rbulsara said --- The explosion in wind turbines is one example. The most notorious and problematic interconnection from a stability point of view is a WT farm, yet they are more easily accepted compared to some roadblocks thrown at proven interconnection for conventional DGs. This is because of the political environment for green and renewable resource initiatives.

Absolutely true !  WTGs are induction machines, no var compensations at all [except GE machines].  reactive compensation and utility line fault decoupling and voltage support even bigger issue .. but they are allowed to connect and parallel [sure, they export almost 100% and COGEN may not ..]

Just think if utilities in the West can be so dictatorial, how bad can the Asian government owned and operated utilities could be ..

That is why I came to think that there must be a lot of COGEN before our facility who had the same problem and may have already solved the problem ... and it appears that they do not read this website and come to enlighten us ..
rbulsara (Electrical)
29 Oct 09 8:19

How big is your Cogen? and what type of loads?

I do not believe in fast transfers for magnetic loads. I would rather look in to rotary UPSs (of the right kind) with good flywheels, as suggested before.

I presume, you are not talking about transferring when the co-gen fails under a fault. If so consider Static transfer switches (STS) for those loads that can take it. They have their own challenges, though.

You also can segregate loads that can take momentary outage and those who can't and devise a solution accordingly.


Rafiq Bulsara

rbulsara (Electrical)
29 Oct 09 8:30
Also I would look to build redundancy in the co-gen plant itself for critical loads and not depend on the utility.  

Rafiq Bulsara

hmchi (Electrical) (OP)
29 Oct 09 8:54

The machine is 15MW and load is approaching 10MW.  It is a textile plant so the load is mostly VFD drives.  Yes, very sensitive to undervoltage.  Yes, we are looking into segregating loads and perhaps a medium voltage UPS backup for the VFDs [about 5MW], but it is really expensive .. so if we could handle this with sync and fast transfer to utility, it would be a big cost saving not to bother with the UPS.

Static transfer switches only work when you are in phase or nearly in phase [we have the same problem of consistency in sync], and they are also terribly expensive at 6.6kv ..

The plant owner said that they did not initially invest in personnel training thus had more turbine trips than usual, but not out of electrical short circuit faults, etc.
rbulsara (Electrical)
29 Oct 09 9:07
Thanks for the feedback. Cost all relative. A mishap in a fast transfer can cost dearly too.

Rafiq Bulsara

ScottyUK (Electrical)
29 Oct 09 11:39
UPS modules for that kind of rating: contact companies like Anton Piller, Eurodiesel, Hitec Power Protection. All can either do a direct MV solution or an LV solution with a step-up transformer. I think GE had a big rotary design too although they might have bought up someone else to acquire the technology. No doubt Rafiq could add a couple more from North America.

If we learn from our mistakes I'm getting a great education!

rbulsara (Electrical)
29 Oct 09 12:56
Piller and Hitec are the names here. Rotary UPSs are not very popular here more due to misconceptions than anything else and some cost issues.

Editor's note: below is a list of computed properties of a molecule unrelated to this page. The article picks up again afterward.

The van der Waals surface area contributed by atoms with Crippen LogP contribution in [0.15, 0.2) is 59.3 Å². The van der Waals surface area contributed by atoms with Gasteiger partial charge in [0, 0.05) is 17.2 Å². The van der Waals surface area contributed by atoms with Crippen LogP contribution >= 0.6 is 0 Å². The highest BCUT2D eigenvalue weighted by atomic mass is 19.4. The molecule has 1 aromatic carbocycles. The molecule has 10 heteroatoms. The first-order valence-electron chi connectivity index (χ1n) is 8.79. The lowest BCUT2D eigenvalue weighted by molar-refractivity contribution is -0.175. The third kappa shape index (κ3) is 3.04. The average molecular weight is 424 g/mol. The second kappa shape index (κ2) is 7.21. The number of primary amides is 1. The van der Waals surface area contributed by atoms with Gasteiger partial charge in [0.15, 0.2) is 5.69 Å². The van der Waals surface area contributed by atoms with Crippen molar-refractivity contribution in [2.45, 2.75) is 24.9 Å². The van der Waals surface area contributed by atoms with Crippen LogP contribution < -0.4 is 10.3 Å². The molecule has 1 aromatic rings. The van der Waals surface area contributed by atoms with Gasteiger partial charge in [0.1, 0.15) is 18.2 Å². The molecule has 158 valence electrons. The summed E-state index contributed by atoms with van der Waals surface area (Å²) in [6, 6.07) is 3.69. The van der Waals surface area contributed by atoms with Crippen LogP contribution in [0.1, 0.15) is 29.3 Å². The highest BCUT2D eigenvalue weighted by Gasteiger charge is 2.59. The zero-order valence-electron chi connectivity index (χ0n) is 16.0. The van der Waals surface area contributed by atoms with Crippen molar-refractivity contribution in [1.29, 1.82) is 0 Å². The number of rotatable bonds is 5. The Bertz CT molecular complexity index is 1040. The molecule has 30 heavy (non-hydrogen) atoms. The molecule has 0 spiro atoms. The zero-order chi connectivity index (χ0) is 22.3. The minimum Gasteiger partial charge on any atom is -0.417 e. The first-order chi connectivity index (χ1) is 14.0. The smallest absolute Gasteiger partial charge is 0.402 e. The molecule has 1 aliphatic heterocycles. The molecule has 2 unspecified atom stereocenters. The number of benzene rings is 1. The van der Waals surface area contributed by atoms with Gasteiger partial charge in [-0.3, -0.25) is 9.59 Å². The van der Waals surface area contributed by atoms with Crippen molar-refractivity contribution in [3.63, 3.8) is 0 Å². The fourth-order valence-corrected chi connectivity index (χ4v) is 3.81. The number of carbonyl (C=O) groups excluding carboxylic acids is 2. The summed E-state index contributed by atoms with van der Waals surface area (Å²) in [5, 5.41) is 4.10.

Although I feel more comfortable with Piller style, which is  different than Eurodiesel or Hitec. Those two have similar technology (MG set, clutch and engine).

In this particular case any solution other than utility paralleling is going to cost a small fortune.   

Rafiq Bulsara

rhatcher (Electrical)
30 Oct 09 19:51

I am curious. In most cases when I think of cogeneration, it is when a manufacturer has a byproduct that can be used to produce power. A common example is that many paper mills use the excess steam from the paper making process to run steam turbine generators. What byproduct is used to produce 15MW power at a textile plant? Is it steam or is it something else?

Back to your question....I would guess that the contribution of power (or fault current) from a WTG would be much less that the 15MW generating capacity that your plant has. That may be the difference, from an engineering and an economic standpoint, on whether your utility allows parallel operation.

From a political standpoint, it is sad to say that today the normal engineering criteria of simplicity, economy, and effectiveness are often overlooked in favor of being 'green'.  
hmchi (Electrical) (OP)
30 Oct 09 20:18
It is not a garment factory.  The outputs are films, yarns and so forth that are the first phase of the textile industry.  It is basically a petrochemical plant using steam extensively in the process.  They up the pressure to generate before sent to the process.

As for WTG, you should know that Farms these days would aggregate 50 or more WTGs at 2 MW each .. interfacing with utility at 115kv.

The WTG farms are a lot less forgiving then steam turbines and undervoltage conditions can be quite disruptive to the WTGs .. Wind generation output can be quite varied from day to night, day to next day .. which normally utility would cite as 'unreliable' ..  utilities bend over backwards to cater to the wind farm people.  Yes, it is political..

COGEN could be green too ..  If the generation increases the efficient use of fuel to energy transformation, it is no less worthwhile than Wind Farms ..
slavag (Electrical)
31 Oct 09 0:59
hmchi, try explain to your utilities, that cogeneration good for them too. See, your case is classical case of cogeneration, becouse you need steam for process too.
But w/o connection to utilities you are very, very weak source.